Tuesday, December 6, 2011

Traveling with your dog

My wife and I love to travel. So does Hunter, our ten-year-old golden retriever. If he can't go with us, we don't go. He's never been in a kennel, so we choose dog-friendly hotels and motels.

More and more lodging facilities are pet-friendly, but sometimes you have to dig deeply to find out the details. Sometimes the information on hotel chains' websites and in printed directories is not up-to-date, and sometimes the published info contradicts what you'll be told if you call.

Pet policy varies tremendously.
  • Some places allow only "small" or "medium" dogs, but don't define the terms. Some have no size limits.
  • Some places set a maximum weight, often 75 pounds, but they have no way to weigh a pooch.
  • Some places insist that dogs enter through a back door, but others welcome them through the main entrance.
  • Some places have designated poop-walks (complete with poop bags), but some don't.
  • Some places don't allow dogs to be left unattended in a room. We don't do it, even if it's allowed.
  • We've never found a place that allowed Hunter in the pool, but we are hopeful for the future.
  • Some places ban specific "nasty" breeds.
  • Some places have dog treats at the front desk. Some don't.
  • Hotels don't allow dogs in the dining room. On the other hand, the woman who operates the snack bar in one of our favorite hotels always brings a donut or bagel out to Hunter. In other places, waitresses have left their posts to give him plates of eggs and sausage.
  • There are often differences in pet policy at hotels bearing the same brand. Some Marriotts and Hiltons allow dogs. Some don't.
But the biggest difference is the cost of having a dog stay with you.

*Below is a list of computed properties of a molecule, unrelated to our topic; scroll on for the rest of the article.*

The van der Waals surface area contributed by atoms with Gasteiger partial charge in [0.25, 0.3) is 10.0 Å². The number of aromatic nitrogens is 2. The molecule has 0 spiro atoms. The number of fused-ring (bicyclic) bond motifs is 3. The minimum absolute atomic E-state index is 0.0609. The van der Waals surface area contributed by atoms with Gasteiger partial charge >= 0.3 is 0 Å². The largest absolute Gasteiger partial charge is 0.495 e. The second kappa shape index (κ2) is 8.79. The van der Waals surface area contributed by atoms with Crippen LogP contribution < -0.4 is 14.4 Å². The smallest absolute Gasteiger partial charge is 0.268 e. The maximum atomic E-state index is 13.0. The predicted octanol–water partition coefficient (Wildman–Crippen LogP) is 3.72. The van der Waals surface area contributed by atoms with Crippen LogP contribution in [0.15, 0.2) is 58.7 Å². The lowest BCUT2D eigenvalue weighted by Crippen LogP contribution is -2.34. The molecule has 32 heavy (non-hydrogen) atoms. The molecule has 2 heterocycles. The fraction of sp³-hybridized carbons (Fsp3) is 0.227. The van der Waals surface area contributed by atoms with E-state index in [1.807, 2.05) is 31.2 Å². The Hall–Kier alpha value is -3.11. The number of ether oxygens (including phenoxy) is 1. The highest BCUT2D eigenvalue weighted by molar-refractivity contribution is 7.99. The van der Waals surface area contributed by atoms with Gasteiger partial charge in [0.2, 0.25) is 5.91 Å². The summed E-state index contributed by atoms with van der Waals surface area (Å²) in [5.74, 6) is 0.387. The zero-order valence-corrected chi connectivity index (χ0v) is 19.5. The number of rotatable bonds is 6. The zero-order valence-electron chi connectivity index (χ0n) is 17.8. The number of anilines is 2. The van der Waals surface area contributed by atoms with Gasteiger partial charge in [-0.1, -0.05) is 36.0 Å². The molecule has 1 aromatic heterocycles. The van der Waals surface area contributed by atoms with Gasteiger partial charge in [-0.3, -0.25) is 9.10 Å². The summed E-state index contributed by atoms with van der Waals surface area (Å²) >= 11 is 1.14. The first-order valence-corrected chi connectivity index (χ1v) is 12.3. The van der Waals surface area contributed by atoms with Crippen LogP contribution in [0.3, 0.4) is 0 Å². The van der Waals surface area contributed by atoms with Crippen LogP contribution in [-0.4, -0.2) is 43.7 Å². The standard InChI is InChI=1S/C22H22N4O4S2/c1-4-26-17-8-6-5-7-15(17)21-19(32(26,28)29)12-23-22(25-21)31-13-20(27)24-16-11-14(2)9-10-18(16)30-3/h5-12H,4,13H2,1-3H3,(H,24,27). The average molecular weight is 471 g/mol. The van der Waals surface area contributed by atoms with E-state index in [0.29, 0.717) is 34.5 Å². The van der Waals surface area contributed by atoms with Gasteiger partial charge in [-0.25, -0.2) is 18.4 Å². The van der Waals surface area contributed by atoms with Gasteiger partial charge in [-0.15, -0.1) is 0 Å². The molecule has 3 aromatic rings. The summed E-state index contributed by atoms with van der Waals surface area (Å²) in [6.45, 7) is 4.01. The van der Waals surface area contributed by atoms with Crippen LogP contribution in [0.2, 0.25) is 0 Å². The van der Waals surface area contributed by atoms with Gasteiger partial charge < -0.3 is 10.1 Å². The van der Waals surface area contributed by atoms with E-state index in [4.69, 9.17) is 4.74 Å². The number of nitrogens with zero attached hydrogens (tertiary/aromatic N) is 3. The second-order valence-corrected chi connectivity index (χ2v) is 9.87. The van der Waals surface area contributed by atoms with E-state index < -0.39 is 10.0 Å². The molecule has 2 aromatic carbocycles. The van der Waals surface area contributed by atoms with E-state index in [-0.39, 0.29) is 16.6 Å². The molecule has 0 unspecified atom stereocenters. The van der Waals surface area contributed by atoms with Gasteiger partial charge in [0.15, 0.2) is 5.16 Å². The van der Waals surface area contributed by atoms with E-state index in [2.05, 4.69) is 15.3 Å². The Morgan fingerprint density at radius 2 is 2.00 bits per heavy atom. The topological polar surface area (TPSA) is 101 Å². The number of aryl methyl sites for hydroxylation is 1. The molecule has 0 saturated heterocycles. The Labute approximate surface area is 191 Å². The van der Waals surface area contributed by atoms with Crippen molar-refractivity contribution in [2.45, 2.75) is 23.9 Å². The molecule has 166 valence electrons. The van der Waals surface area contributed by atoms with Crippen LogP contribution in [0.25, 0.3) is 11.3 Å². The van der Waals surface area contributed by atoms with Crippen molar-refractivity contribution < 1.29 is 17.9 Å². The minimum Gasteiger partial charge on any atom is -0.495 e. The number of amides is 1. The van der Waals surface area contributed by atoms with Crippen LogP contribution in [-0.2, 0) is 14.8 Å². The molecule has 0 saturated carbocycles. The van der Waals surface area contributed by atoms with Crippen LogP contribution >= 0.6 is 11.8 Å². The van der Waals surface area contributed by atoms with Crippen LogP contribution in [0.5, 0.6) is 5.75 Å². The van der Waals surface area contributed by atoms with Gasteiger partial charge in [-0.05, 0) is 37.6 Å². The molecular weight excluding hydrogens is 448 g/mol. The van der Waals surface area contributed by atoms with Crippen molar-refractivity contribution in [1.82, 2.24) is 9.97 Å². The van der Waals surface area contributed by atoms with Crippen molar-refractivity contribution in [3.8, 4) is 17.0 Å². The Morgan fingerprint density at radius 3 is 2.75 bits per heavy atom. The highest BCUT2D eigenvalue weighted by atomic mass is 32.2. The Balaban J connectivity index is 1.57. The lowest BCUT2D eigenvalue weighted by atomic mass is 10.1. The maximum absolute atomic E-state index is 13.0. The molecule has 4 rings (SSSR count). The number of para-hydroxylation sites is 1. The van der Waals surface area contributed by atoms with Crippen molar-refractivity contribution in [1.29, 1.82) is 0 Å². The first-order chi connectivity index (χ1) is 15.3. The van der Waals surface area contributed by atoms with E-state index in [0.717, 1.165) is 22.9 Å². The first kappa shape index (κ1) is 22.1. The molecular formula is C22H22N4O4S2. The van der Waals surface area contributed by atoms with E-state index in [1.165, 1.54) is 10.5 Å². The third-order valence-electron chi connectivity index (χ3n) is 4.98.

Some places charge as much as $100 per night as a "non-refundable security fee." Some charge $50 whether you stay one night or 30 nights. Some not-very-nice places charge nothing, or as little as $5 per night. Some fees are refundable if no damage is done. Some fees are instituted to cover the added cost of cleaning up shedded fur, even if there is no actual damage to carpet or furniture.

The most enlightened attitude we've encountered is at the Sheraton chain. You sign an agreement to pay for any needed repairs or cleaning, but there is no fee unless there is damage.
Hunter has stayed in about 100 hotels and motels from Maine to Florida, and has never even barked, let alone chewed on a table leg.  He is an excellent guest, and the staff and human guests love to play with him. Wherever we go, other dog owners tell us how much they miss their own animals, and are surprised to learn that they could have brought their pets with them. Don't make that mistake.

A few more tips:
  1. Make sure you have cool water for drinking in the car, in a wide-mouth container.
  2. Stop for peep-and-poop walks every few hours.
  3. Take some toys and treats.
  4. Make sure you have suitable bowls for feeding. Folding bowls are available.
  5. If you use canned food, bring a can opener.
  6. When you leave the dog in the car, make sure you leave windows open a bit for ventilation, and leave on the air conditioning or heat, as needed.
  7. Park where you can see the car.
  8. Take a long lead so you can tie up the dog but let it roam a bit in a picnic area or park.
  9. Pick up poop.



  1. We've found a couple of dog friendly places to stay as well. The only difference is that Fox - our dog - doesn't like the travelling. Of course she prefers not being left behind, so she tolerates the car.

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